One of the mysteries of the English language finally explained.
The unsmoked remainder of a cigarette.
- ‘It is not known what caused the fire, but arson or a discarded cigarette end have not been ruled out.’
- ‘Investigations by police and fire officers concluded that one of them had fallen asleep and dropped a lit cigarette end.’
- ‘People disposing of cigarette ends is a particular problem the wardens are looking at, but it is not always easy to catch people in the act.’
- ‘He said it is believed a smouldering cigarette end caused the slow burning fire which destroyed a chair and caused smoke damage to four rooms.’
- ‘A cigarette end would have been enough to ignite the litter.’
- ‘And anyone caught dropping litter - including chewing gum and cigarette ends - will be fined as the council vows to toughen up its bid to clean up the borough.’
- ‘It was a major leak and it could have been disastrous if someone had flicked a cigarette end near to it.’
- ‘Investigations are now under way, but the station commander said that the fire could easily have been caused by something as simple as a discarded cigarette end.’
- ‘She walked to the entrance, took a few puffs and unceremoniously threw the cigarette end down.’
- ‘Many of the notices have been served against people throwing cigarette ends, which some may see as trivial.’
- ‘The man denied the charge but was convicted after being linked to the crime by DNA from a cigarette end he discarded in the cab.’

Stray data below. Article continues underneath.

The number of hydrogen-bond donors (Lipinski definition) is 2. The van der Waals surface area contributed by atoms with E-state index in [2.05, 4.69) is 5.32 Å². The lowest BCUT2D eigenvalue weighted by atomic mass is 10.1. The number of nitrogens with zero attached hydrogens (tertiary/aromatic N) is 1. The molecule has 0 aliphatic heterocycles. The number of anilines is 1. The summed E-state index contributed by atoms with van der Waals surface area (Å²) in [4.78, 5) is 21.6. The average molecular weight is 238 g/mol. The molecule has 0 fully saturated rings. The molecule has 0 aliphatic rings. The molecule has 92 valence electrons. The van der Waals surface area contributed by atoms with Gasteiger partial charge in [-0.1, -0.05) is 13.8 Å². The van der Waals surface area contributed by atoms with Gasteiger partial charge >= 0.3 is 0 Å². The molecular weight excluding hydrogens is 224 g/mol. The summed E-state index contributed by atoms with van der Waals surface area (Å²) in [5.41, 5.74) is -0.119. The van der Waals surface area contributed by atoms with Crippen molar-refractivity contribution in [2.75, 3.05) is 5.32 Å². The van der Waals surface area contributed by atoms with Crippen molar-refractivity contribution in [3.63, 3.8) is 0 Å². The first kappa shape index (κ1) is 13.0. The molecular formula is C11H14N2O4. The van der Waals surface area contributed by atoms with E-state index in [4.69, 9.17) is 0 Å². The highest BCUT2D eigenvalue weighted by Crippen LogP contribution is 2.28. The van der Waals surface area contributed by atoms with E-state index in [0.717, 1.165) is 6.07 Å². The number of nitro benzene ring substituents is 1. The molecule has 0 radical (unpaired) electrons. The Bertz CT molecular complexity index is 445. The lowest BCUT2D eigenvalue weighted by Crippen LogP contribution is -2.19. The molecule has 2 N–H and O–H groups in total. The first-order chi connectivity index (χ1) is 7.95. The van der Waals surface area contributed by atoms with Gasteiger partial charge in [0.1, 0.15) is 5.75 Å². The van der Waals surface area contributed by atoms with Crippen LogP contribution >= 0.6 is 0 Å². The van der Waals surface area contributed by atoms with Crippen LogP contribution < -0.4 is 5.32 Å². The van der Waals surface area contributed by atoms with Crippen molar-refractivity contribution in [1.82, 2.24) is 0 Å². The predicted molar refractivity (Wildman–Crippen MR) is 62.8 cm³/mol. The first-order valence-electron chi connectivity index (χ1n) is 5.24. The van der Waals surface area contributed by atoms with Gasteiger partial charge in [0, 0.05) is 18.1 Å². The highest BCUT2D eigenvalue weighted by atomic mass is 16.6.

- ‘We often receive complaints regarding cigarette ends littering entrances and other areas.’
- ‘Pru buried her cigarette end and smiled at her brother.’
- ‘People do not realise when they drop chewing gum and cigarette ends how difficult it is to pick it up when it goes between the cobbles.’
- ‘Occasionally, we had to stop for her to detach a small patch of darkened chewing gum or mushed cigarette end from her soles.’
- ‘He said: ‘The memorial was full of litter and cigarette ends.’’
- ‘A burning cigarette end can smoulder for hours before igniting and spreading.’
- ‘An ashtray emptied into a bin had contained a still burning cigarette end.’
- ‘The recent dry and warm weather has left open grassland in danger from the threat of cigarette ends left by walkers.’
- ‘A schoolboy arsonist flicked a lit cigarette end, sparking a major fire that caused an estimated £30,000 of damage to a supermarket.’
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